Explain The Different Methods Of Listening And Learning Language For Children And Young People
Position yourself face to face as you play and talk with them. This makes it easier for them to see when you are talking, and to shift their attention back and forth between their activity and your face. Being able to see your face also allows the child to use your facial expressions and lip patterns to help them understand your words.
Make sure you have the child’s attention each time you talk to them.
Keep your language simple. Avoid long or complicated sentences when talking to the child.
At group times, make sure the child is sitting where they can best see your face. (Make sure that the light is not behind you, otherwise your face will be in shadow and your mouth will be harder to see.) Use gestures alongside your speech to help the child understand important words.
Be aware that background noise will affect the child’s ability to hear what you are saying.
Talk at a natural pace, not too fast or too slowly, and do not shout, as this can distort your lip patterns and is unpleasant for the child.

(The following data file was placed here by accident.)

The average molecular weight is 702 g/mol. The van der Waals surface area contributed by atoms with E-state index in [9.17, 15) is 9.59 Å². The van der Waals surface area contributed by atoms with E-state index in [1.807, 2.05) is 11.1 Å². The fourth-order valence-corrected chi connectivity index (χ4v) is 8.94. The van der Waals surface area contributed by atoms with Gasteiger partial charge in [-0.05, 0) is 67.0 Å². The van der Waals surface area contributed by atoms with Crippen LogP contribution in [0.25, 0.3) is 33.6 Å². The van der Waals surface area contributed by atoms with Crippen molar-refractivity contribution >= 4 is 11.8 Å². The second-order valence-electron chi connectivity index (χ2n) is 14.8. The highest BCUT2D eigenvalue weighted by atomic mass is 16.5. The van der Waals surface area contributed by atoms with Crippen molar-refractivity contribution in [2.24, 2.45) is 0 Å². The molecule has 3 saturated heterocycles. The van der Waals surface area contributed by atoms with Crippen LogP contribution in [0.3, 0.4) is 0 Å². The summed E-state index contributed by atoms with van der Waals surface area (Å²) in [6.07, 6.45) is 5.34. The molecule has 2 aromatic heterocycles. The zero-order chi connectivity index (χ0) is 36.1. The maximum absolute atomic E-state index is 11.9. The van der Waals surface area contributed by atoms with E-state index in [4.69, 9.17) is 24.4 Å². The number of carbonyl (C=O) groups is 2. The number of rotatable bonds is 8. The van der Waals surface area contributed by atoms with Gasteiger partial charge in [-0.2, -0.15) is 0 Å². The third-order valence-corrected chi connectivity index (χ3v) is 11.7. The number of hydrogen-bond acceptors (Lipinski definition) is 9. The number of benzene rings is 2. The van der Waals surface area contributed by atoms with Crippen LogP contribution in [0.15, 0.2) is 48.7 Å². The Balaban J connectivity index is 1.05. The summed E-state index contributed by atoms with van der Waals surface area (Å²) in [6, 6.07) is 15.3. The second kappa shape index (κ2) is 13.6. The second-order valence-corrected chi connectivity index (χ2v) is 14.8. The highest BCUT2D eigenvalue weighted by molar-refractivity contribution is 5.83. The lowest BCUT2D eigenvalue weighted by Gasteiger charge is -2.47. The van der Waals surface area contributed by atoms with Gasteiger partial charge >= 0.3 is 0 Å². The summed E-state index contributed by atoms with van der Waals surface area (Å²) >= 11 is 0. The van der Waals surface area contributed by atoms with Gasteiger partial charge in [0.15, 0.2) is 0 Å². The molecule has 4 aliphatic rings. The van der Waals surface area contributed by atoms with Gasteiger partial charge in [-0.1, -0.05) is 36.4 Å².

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This also develops in stages: children become increasingly able to use their language and communication to convey their own thoughts, feelings and needs. When they are older, most children will be able to fully express themselves and make their needs and feelings understood. Understanding these different terms will help you to detail children’s development more accurately, particularly when you are talking with parents or other professionals. Describing a child’s needs by saying ‘he has a problem with these particular speech sounds’ is much more helpful to everyone than saying ‘we can’t understand what he says’. As you work through these materials, you will find more information on assessing and describing children’s levels of speech, language and